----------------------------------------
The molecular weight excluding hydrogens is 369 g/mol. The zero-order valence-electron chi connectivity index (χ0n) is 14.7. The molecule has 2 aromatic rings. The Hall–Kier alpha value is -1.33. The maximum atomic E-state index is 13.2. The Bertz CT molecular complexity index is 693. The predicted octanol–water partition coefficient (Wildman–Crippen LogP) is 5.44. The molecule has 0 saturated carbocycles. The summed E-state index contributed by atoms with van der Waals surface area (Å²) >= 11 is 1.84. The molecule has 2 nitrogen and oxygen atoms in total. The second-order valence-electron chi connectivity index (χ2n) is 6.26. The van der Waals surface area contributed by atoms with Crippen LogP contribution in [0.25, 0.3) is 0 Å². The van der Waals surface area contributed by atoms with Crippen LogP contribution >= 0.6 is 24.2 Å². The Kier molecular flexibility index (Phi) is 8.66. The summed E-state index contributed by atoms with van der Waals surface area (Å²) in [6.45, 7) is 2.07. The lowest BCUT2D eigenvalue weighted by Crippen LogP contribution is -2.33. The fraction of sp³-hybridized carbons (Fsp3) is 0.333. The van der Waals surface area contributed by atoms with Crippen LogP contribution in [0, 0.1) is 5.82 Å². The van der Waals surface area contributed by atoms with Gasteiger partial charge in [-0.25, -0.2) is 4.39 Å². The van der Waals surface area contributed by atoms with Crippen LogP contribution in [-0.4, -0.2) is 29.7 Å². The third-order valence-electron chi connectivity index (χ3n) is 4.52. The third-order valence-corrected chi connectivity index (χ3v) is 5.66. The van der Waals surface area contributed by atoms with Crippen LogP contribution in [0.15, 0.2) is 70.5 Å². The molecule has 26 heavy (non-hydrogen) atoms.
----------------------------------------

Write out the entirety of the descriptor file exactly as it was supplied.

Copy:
The molecular weight excluding hydrogens is 369 g/mol. The zero-order valence-electron chi connectivity index (χ0n) is 14.7. The molecule has 2 aromatic rings. The Hall–Kier alpha value is -1.33. The maximum atomic E-state index is 13.2. The Bertz CT molecular complexity index is 693. The predicted octanol–water partition coefficient (Wildman–Crippen LogP) is 5.44. The molecule has 0 saturated carbocycles. The summed E-state index contributed by atoms with van der Waals surface area (Å²) >= 11 is 1.84. The molecule has 2 nitrogen and oxygen atoms in total. The second-order valence-electron chi connectivity index (χ2n) is 6.26. The van der Waals surface area contributed by atoms with Crippen LogP contribution in [0.25, 0.3) is 0 Å². The van der Waals surface area contributed by atoms with Crippen LogP contribution >= 0.6 is 24.2 Å². The Kier molecular flexibility index (Phi) is 8.66. The summed E-state index contributed by atoms with van der Waals surface area (Å²) in [6.45, 7) is 2.07. The lowest BCUT2D eigenvalue weighted by Crippen LogP contribution is -2.33. The fraction of sp³-hybridized carbons (Fsp3) is 0.333. The van der Waals surface area contributed by atoms with Crippen LogP contribution in [0, 0.1) is 5.82 Å². The van der Waals surface area contributed by atoms with Gasteiger partial charge in [-0.25, -0.2) is 4.39 Å². The van der Waals surface area contributed by atoms with Crippen LogP contribution in [-0.4, -0.2) is 29.7 Å². The third-order valence-electron chi connectivity index (χ3n) is 4.52. The third-order valence-corrected chi connectivity index (χ3v) is 5.66. The van der Waals surface area contributed by atoms with Crippen LogP contribution in [0.15, 0.2) is 70.5 Å². The molecule has 26 heavy (non-hydrogen) atoms.